It was great working with Sabrina, I hope she had a great time in Tokyo. Update to the JapanesePhotos Instagram at: http://bit.ly/2kpZFbj. Also see other photos from this collection at the Sabrina gallery on my PhotoShelter portfolio.

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#POTW Girl in taxi

This Photo of the Week is of a great model I recently worked with, Eri in Tokyo. Every once in a while I take a photo that seems special; this is that photo. The interaction of the interior light and the outside light, the reflection; and importantly the model’s own talent. I’m very grateful for her talent, assistance, and the patience of the taxi driver who helped with this shoot.


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#POTW Ana & Joanie at Sensoji Temple Tokyo

This Photo of the Week (POTW) is of Ana and Joanie at Sensoji Temple, a premier tourist attraction in Tokyo. It was great to work with Ana again, and to work with Joanie for the first time. They were great to work with and helped to make a great collection of images like this selfie. For more images like this, see the Ana, Joanie, Tokyo, and Alamy galleries.


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Visiting Sensoji Temple, Tokyo #POTW

This Photo of the Week (POTW) is of Miyu at Sensoji Temple in Asakusa, Tokyo (Wikipedia). This photo was taken on my first day ever in Tokyo. Yes, I have been in Japan for many years, and have never taken a trip to Tokyo ever before. I had just dropped my bag off at the hotel, not being able to check in until 3pm. I met up with my model and we made our way to Sensoji Temple and created a great set of photos.


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Miyu at Sensoji Temple, with Tokyo Skytree Tower in the background.

 

Sensoji Temple is probably the first religious site in the area that later became a town, city, and then “Tokyo”. It is said that in 628AD two fisherman came across a small gold statue of Buddha in the near by river, which also marked the approximate location that the temple should be. The statue is so sacred that it has long been hidden away from public view (if it still or ever has existed). Consequently, this temple was probably the first and oldest tourist attraction in Tokyo. The site was bombed in World War II, and has been rebuilt partly as a symbol of resurrection of the city. Today, it is the most visited ‘tourist site’ in Tokyo and possibly Japan for overseas tourists. I heard people speaking English, Spanish, Russian, Chinese, Korean, (probably) Thai and Vietnamese, and of course Japanese.

Photo galleries: Alamy, Ana, Joanie, Miyu, Tokyo.

Cost: Free.

Where: Closest subway station is Asakusa Station on the Ginza Line of the Tokyo Metro.

When: Any time of year. Best is obviously when the cherry blossoms (sakura) are in bloom, early summer, and Autumn with the changing colour of the leaves. Best to go early in the morning before 10am before the crowds get to thick, and in the evening when it’s beautifully lit.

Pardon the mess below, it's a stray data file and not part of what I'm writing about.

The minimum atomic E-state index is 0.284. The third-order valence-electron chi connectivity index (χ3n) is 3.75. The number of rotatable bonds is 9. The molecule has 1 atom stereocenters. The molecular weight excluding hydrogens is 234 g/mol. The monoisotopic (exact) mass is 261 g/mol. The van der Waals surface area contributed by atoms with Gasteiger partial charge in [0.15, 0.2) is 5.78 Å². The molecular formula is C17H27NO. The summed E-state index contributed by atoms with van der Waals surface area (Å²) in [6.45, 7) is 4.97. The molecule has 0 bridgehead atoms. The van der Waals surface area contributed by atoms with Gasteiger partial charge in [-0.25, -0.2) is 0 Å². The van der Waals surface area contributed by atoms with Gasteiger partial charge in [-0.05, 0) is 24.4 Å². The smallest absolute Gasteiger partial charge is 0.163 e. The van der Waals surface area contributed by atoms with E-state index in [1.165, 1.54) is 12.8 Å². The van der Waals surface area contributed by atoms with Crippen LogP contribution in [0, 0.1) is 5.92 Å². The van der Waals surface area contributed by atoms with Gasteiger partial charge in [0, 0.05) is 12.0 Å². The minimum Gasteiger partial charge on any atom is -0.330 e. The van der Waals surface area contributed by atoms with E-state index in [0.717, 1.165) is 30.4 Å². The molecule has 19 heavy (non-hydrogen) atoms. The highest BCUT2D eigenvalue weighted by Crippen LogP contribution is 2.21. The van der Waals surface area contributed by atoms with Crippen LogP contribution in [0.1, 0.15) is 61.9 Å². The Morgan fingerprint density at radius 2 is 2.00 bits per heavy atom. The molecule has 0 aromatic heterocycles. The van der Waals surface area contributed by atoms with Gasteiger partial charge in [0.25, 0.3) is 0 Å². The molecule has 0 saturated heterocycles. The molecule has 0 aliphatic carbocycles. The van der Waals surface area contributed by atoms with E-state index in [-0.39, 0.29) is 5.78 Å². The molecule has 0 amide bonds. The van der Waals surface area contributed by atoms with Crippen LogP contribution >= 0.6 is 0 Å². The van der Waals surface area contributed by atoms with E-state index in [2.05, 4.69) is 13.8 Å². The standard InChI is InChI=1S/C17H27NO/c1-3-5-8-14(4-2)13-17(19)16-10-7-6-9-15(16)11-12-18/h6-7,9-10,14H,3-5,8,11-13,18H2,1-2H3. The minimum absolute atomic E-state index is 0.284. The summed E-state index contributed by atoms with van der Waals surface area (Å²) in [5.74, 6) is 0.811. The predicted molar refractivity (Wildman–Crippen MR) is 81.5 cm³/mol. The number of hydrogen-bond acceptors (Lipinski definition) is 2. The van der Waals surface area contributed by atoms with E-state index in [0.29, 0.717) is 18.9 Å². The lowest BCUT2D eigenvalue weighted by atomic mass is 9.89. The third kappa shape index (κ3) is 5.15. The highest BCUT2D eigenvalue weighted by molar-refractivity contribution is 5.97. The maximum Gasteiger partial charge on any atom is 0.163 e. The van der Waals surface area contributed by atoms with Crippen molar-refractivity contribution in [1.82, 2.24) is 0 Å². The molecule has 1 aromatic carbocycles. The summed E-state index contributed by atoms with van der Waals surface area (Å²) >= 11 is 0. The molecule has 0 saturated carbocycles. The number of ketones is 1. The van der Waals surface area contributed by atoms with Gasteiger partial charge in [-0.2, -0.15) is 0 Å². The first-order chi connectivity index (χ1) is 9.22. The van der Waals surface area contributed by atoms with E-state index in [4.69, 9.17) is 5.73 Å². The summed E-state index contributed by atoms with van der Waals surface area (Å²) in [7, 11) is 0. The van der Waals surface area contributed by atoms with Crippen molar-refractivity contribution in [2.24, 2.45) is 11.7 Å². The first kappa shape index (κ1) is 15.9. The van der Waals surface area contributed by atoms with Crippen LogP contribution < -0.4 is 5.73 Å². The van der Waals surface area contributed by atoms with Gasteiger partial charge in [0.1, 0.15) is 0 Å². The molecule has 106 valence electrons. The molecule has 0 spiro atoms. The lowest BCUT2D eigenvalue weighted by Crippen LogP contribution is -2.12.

What to see: Kaminarimon Gate, Sensoji Temple, Nakamise Street (shopping & souvenirs), Tokyo Skytree Tower (a 17min walk away), the kabuki and geisha districts.


A view of Nakamise Street filled with stalls selling souvenirs for tourists, and at the end if Sensoji Temple.

 

What to do: Enjoy the sights. Take a rickshaw ride and tour of the area. Enjoy a kabuki performance in the area.

What to eat: Surprisingly, there are a lot of restaurants that say they have English and Chinese menus. A lot of restaurants have pictures or wax samples of their food on display out the front. It is possible to find a good hearty meal for under ¥500 (USD$5), but more usually about or under ¥1,000 (USD$10). Also see food.


A ramen restaurant in Asakusa.

 

Where to stay: There are many hotels in the area, which are reasonably priced. This area is on one of the main subway lines, which gives good access to much of the other interesting places in Tokyo. The Ginza Line of Tokyo Metro gives you straight line access to the famous Ginza district, and Shibuya.


Friends enjoying dining out at street eateries.

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#POTW Japanese restaurants at night

Japanese restaurants are a dime a dozen. Japan has a reputation of being a very expensive place to live, especially with $100 watermelons! However, the Yoshinoya restaurant chain makes it possible for you to get a bowl of rice and beef or pork and walk away full for about $4. A typical meal out with friends, at a nice restaurant, good clean décor and premises, style, and great menu options, can cost under $20, and that’s without skimping. Here is a great model I had the pleasure to work with, Allyce, who’s leaving a restaurant. The curtains across the entrance indicates the place is open for business.

A young lady travelling in Japan leaving a restaurant in the evening.

A young lady travelling in Japan leaving a restaurant in the evening.